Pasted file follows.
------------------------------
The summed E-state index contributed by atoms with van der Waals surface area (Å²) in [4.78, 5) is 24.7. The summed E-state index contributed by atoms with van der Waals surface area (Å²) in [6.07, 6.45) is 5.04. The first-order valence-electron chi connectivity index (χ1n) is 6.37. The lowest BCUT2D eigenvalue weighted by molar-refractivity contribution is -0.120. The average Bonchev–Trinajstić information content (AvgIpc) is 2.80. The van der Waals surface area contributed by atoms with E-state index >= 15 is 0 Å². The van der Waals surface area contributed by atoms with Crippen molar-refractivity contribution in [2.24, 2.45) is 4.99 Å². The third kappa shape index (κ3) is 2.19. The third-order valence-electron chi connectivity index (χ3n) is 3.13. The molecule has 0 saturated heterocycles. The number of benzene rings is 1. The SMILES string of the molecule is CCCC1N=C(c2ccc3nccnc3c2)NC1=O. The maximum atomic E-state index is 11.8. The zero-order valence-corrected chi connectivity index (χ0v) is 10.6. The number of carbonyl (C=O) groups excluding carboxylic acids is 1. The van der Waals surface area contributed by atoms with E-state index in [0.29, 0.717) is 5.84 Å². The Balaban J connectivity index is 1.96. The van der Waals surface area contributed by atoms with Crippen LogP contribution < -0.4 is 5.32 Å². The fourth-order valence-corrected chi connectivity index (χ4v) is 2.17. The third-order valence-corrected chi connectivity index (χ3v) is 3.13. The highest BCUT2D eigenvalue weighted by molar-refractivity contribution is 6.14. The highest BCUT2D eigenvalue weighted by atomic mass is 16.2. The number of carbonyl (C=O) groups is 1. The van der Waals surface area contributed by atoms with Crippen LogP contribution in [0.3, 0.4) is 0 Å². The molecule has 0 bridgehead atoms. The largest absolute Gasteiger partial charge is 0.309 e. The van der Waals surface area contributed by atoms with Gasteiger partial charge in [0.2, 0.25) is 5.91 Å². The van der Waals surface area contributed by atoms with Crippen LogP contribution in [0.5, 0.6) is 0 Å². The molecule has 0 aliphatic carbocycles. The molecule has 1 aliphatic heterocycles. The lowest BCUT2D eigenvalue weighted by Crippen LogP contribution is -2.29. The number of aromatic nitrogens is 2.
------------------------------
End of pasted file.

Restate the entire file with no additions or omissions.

The summed E-state index contributed by atoms with van der Waals surface area (Å²) in [4.78, 5) is 24.7. The summed E-state index contributed by atoms with van der Waals surface area (Å²) in [6.07, 6.45) is 5.04. The first-order valence-electron chi connectivity index (χ1n) is 6.37. The lowest BCUT2D eigenvalue weighted by molar-refractivity contribution is -0.120. The average Bonchev–Trinajstić information content (AvgIpc) is 2.80. The van der Waals surface area contributed by atoms with E-state index >= 15 is 0 Å². The van der Waals surface area contributed by atoms with Crippen molar-refractivity contribution in [2.24, 2.45) is 4.99 Å². The third kappa shape index (κ3) is 2.19. The third-order valence-electron chi connectivity index (χ3n) is 3.13. The molecule has 0 saturated heterocycles. The number of benzene rings is 1. The SMILES string of the molecule is CCCC1N=C(c2ccc3nccnc3c2)NC1=O. The maximum atomic E-state index is 11.8. The zero-order valence-corrected chi connectivity index (χ0v) is 10.6. The number of carbonyl (C=O) groups excluding carboxylic acids is 1. The van der Waals surface area contributed by atoms with E-state index in [0.29, 0.717) is 5.84 Å². The Balaban J connectivity index is 1.96. The van der Waals surface area contributed by atoms with Crippen LogP contribution < -0.4 is 5.32 Å². The fourth-order valence-corrected chi connectivity index (χ4v) is 2.17. The third-order valence-corrected chi connectivity index (χ3v) is 3.13. The highest BCUT2D eigenvalue weighted by molar-refractivity contribution is 6.14. The highest BCUT2D eigenvalue weighted by atomic mass is 16.2. The number of carbonyl (C=O) groups is 1. The van der Waals surface area contributed by atoms with Crippen LogP contribution in [0.3, 0.4) is 0 Å². The molecule has 0 bridgehead atoms. The largest absolute Gasteiger partial charge is 0.309 e. The van der Waals surface area contributed by atoms with Gasteiger partial charge in [0.2, 0.25) is 5.91 Å². The van der Waals surface area contributed by atoms with Crippen LogP contribution in [0.5, 0.6) is 0 Å². The molecule has 0 aliphatic carbocycles. The molecule has 1 aliphatic heterocycles. The lowest BCUT2D eigenvalue weighted by Crippen LogP contribution is -2.29. The number of aromatic nitrogens is 2.